A POPULAR MYTH holds that individual bonds are safer than bond funds—because individual bonds supposedly come with no interest rate risk.
Proponents of this notion claim that if you buy a bond and interest rates rise—which they have this year—you won’t lose any principal because you’ll eventually get back the bond’s par value, assuming you hold the bond to maturity and the issuer doesn’t default. This is true, but it doesn’t mean individual bonds don’t involve interest rate risk. That myth rests on three faulty legs.
For starters, proponents conflate certainty of results with lack of interest rate risk. It’s undeniable that individual bonds deliver certainty if they’re held to maturity and issuers don’t default. Certainty, however, shouldn’t be confused with an absence of interest rate risk.
That brings me to proponents’ second mistake: They focus on principal and ignore interest. When market interest rates rise, you may get your principal back if you hold to maturity. But in the meantime, you forfeit the higher yields on offer elsewhere.
Let’s assume you purchase a new bond issue at its $1,000 par value. The bond has a 3% coupon and a 20-year maturity. The next day, market rates jump to 5%. The value of your bond would fall to $749 because it now yields $20 less per year than comparable bonds.
Over the next 20 years, you’d forfeit a total of $400 in interest on your $1,000 bond. Proponents can argue that forfeited interest doesn’t count as a loss. The bond market would respectfully disagree with you—and that disagreement is reflected in the lower price you’d get if you need to sell your bond.
What if you sold and reinvested the proceeds in a new bond with a 5% coupon and a comparable maturity date? Your return would be the same. Selling the bond to buy a higher-yielding bond has no economic benefit because the higher interest rate on the new bond would be offset by the capital loss on the old bond.
What’s the third mistake that proponents make? They muddy the role portfolio structure plays in determining interest rate risk. This gets a little complicated, but stay with me here.
Assume Jack builds a portfolio of individual municipal bonds and Diane buys a muni bond fund, both of which have seven-year average durations. After making their investments, interest rates increase by one percentage point, resulting in a 7% price decline. When they log into their respective brokerage accounts, Jack and Diane will see that their bonds are now valued at 93% of their cost. Proponents argue Jack can ignore his loss because it’s temporary, but Diane’s is permanent.
Is Jack really taking less risk? They’ve both incurred an equal unrealized loss and the yield on their portfolios would be identical from that point forward, assuming everything else is equal. In reality, everything else is rarely equal. Besides constantly changing interest rates, another important consideration is portfolio structure. That structure affects duration, which in turn affects interest rate risk.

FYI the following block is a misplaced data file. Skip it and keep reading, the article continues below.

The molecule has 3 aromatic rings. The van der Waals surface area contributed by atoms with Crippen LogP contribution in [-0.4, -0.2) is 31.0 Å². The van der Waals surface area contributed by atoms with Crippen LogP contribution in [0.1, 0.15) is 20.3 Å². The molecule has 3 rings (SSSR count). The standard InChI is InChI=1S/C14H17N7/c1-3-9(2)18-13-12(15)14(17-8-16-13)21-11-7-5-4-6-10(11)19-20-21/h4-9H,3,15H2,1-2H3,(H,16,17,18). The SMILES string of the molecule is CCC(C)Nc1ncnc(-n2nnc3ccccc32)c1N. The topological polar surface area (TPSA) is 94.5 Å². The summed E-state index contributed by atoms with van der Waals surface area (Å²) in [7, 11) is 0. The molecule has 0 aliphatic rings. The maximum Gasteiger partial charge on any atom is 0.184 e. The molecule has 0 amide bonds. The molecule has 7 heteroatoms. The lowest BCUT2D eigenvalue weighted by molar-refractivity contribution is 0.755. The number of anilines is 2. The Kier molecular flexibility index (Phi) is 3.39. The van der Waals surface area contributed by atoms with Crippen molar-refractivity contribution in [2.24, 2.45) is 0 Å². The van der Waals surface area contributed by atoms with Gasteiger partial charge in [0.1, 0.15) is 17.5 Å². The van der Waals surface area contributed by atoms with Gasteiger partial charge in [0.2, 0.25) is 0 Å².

Diane’s bond fund likely uses a rolling bond ladder structure, where the fund manager purchases bonds with maturity dates spaced out across multiple years. As the fund’s bonds mature, they’re replaced with new bonds that keep the overall portfolio’s duration relatively constant. If Jack also structures his portfolio this way, his results would be similar to Diane’s, assuming they maintain similar durations.
Alternatively, Jack may use a single maturity structure, where he purchases bonds that all mature about the same time. He might do this because he’s looking to fund a one-time expense, such as his daughter’s college costs. Or perhaps Jack has built a bond ladder structure where he purchases bonds with staggered maturity dates, so he has bonds maturing at regular intervals. As Jack’s bonds mature, they aren’t rolled into new bonds. Instead, he might use the proceeds to fund his annual retirement spending.
In these two structures, duration gradually declines until the last bond matures. If Jack used one of these two strategies, the interest rate risk in his portfolio would start off the same as Diane’s bond fund but would decline over time. Still, declining interest rate risk isn’t the same as no rate risk.
All this leads me to five conclusions. First, held-to-maturity individual bonds deliver certainty and are an effective way to fund known future expenses. Second, comparable bonds held in individual portfolios and bond funds have the same interest rate risk. Third, the interest rate risk in an individual portfolio and bond fund is likely to differ because of different portfolio structures. Fourth, while portfolios of individual bonds may have declining interest rate risk, that doesn’t mean they have no risk.
Finally, if you reject my conclusions—as I suspect some of you will—you can’t escape contingent interest rate risk. The no-interest-rate-risk myth requires buyers to hold to maturity. But what if life intervenes and you’re forced to sell your individual bonds before maturity? Despite your best intentions, you could lose money.
Rick Moberg is the retired chief financial officer of a publicly traded software company. He has an MBA in finance, is a CPA and has a passion for personal finance. Rick lives outside of Boston with his wife. Check out his previous articles.